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3D Gensture Sensor’s For Your Tablet: Practical Or Not?

December 13th, 2013 | Posted by Michael Luciano in Android | iPad | Tablet | Uncategorized

leapmotionRecently we have seen a big rise in motion control and 3D gesturing and sensors. Take the Xbox Kinect and the Playstation Move for example. Both are using 3D motion control technology to accurately capture and process your movements to make games more interactive. A fun an and entertaining concept no doubt. But, what about this? What if you were able to use the same type of technology on your smartphone or your tablet? Would it be worth all the commotion it would cause? Would it be practical? Or, would it be just another cheap gimmick to try and reel customers? After, touch screens were designed for, well… touch.

The company, Leap Motion, has already seen its motion control product utilized on desktop computers an laptops alike. For those unfamiliar with the device, the Leap Motion Controller, is a sensor that plugs directly into your computer and allows you to take control of your PC’s or laptop’s functions with just simple hand gestures. Well, now they have plans to expand their market.

Leap Motion is doing it’s best to see mobile devices, such as your tablet, using its 3D motion control interface. The CEO of the company expects to see this be implemented in new mobile devices by the end of 2014.

Since the Leap Motion Controller is a separate device, it would need to be somehow integrated into the hardware of a phone or tablet itself. Recently, the challenges that were faced with integrated the technology into smaller hardware has been overcome and has since seen its way onto an actual product. The HP Envy 17 laptop has actually put the motion control sensor created by Leap into the laptop and has put it out for consumer use. Now the object is to see the same type of technology put into mobile devices for commercial and consumer use.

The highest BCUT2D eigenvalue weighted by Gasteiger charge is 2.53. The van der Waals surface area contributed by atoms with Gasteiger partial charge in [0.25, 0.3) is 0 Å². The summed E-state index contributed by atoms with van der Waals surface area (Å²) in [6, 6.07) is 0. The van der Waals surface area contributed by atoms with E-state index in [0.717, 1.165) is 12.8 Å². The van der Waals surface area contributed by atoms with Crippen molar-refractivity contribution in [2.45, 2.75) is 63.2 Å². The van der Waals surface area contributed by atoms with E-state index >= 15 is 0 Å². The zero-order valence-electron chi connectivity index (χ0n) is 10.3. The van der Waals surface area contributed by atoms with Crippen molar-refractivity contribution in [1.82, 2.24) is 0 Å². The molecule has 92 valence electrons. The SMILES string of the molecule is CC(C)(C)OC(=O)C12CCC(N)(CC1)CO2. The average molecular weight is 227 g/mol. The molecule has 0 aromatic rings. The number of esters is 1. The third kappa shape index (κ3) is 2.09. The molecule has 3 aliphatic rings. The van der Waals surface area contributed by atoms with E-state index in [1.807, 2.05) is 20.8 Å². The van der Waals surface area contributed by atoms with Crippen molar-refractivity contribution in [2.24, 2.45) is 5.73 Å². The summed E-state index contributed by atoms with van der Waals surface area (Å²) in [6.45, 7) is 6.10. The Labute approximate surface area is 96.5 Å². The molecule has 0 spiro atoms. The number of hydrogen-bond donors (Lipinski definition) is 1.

When asked about the possible new functions for the technology, Leap had mentioned that they were working with manufacturers to make the transition as seamless as possible. They are doing their best to make specific gestures fitted for mobile devices. With the ability to use your tablet as a TV remote with gesture-based control functions, Leap has definitely opened up a whole new market with their product. The chance to actually have different devices’ functionalities coincide with one another based on the embedded technology is quite remarkable, but then comes the question on whether or not it could be viewed as practical.

When looking at it from a marketing standpoint, having this technology embedded into tablets and other mobile devices already is reason to believe that it is important enough to see proper use and practicality when utilized. It still brings back the thought of, touchscreens being for touch. The “pinch” and “spread” motions are already there for us on the touchscreens. This technology will just allow us the capability to do it in free space above the sensor. The company to trying to see this technology on the mass market anywhere from July to December of 2014, so be on the look out from summer to winter of next year.

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